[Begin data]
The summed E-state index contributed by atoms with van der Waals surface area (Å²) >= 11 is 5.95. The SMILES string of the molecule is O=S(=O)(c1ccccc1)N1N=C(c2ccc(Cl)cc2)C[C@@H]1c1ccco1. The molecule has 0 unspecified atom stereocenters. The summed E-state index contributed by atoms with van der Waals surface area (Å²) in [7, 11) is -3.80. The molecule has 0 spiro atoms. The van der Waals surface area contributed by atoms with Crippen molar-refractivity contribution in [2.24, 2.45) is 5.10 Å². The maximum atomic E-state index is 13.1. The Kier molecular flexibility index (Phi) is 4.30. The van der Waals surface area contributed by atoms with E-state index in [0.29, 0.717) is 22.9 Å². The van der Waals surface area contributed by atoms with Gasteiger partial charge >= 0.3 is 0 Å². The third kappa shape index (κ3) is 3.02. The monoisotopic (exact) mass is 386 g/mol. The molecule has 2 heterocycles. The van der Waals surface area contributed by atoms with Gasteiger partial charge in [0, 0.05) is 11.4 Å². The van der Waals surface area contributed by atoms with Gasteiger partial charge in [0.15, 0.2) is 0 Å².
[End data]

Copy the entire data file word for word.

The summed E-state index contributed by atoms with van der Waals surface area (Å²) >= 11 is 5.95. The SMILES string of the molecule is O=S(=O)(c1ccccc1)N1N=C(c2ccc(Cl)cc2)C[C@@H]1c1ccco1. The molecule has 0 unspecified atom stereocenters. The summed E-state index contributed by atoms with van der Waals surface area (Å²) in [7, 11) is -3.80. The molecule has 0 spiro atoms. The van der Waals surface area contributed by atoms with Crippen molar-refractivity contribution in [2.24, 2.45) is 5.10 Å². The maximum atomic E-state index is 13.1. The Kier molecular flexibility index (Phi) is 4.30. The van der Waals surface area contributed by atoms with E-state index in [0.29, 0.717) is 22.9 Å². The van der Waals surface area contributed by atoms with Gasteiger partial charge >= 0.3 is 0 Å². The third kappa shape index (κ3) is 3.02. The monoisotopic (exact) mass is 386 g/mol. The molecule has 2 heterocycles. The van der Waals surface area contributed by atoms with Gasteiger partial charge in [0, 0.05) is 11.4 Å². The van der Waals surface area contributed by atoms with Gasteiger partial charge in [0.15, 0.2) is 0 Å².